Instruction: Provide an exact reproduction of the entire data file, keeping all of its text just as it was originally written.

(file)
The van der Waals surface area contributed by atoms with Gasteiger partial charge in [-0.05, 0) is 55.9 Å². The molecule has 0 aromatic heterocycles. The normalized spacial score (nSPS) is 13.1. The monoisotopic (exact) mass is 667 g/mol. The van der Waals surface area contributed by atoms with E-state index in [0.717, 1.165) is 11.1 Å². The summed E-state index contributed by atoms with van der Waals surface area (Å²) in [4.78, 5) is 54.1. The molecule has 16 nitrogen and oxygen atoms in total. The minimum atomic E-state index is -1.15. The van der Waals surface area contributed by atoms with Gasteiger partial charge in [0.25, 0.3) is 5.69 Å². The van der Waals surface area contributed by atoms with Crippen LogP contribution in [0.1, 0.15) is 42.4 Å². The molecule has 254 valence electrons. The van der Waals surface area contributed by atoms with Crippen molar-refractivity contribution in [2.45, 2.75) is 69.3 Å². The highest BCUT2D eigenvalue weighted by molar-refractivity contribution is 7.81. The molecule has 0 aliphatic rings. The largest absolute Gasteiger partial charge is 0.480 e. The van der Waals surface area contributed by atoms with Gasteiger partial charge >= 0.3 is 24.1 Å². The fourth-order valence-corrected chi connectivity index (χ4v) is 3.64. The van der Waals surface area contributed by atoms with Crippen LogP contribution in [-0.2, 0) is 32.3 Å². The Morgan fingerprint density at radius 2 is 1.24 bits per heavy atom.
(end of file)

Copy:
The van der Waals surface area contributed by atoms with Gasteiger partial charge in [-0.05, 0) is 55.9 Å². The molecule has 0 aromatic heterocycles. The normalized spacial score (nSPS) is 13.1. The monoisotopic (exact) mass is 667 g/mol. The van der Waals surface area contributed by atoms with E-state index in [0.717, 1.165) is 11.1 Å². The summed E-state index contributed by atoms with van der Waals surface area (Å²) in [4.78, 5) is 54.1. The molecule has 16 nitrogen and oxygen atoms in total. The minimum atomic E-state index is -1.15. The van der Waals surface area contributed by atoms with Gasteiger partial charge in [0.25, 0.3) is 5.69 Å². The van der Waals surface area contributed by atoms with Crippen LogP contribution in [0.1, 0.15) is 42.4 Å². The molecule has 254 valence electrons. The van der Waals surface area contributed by atoms with Crippen molar-refractivity contribution in [2.45, 2.75) is 69.3 Å². The highest BCUT2D eigenvalue weighted by molar-refractivity contribution is 7.81. The molecule has 0 aliphatic rings. The largest absolute Gasteiger partial charge is 0.480 e. The van der Waals surface area contributed by atoms with Gasteiger partial charge >= 0.3 is 24.1 Å². The fourth-order valence-corrected chi connectivity index (χ4v) is 3.64. The van der Waals surface area contributed by atoms with Crippen LogP contribution in [-0.2, 0) is 32.3 Å². The Morgan fingerprint density at radius 2 is 1.24 bits per heavy atom.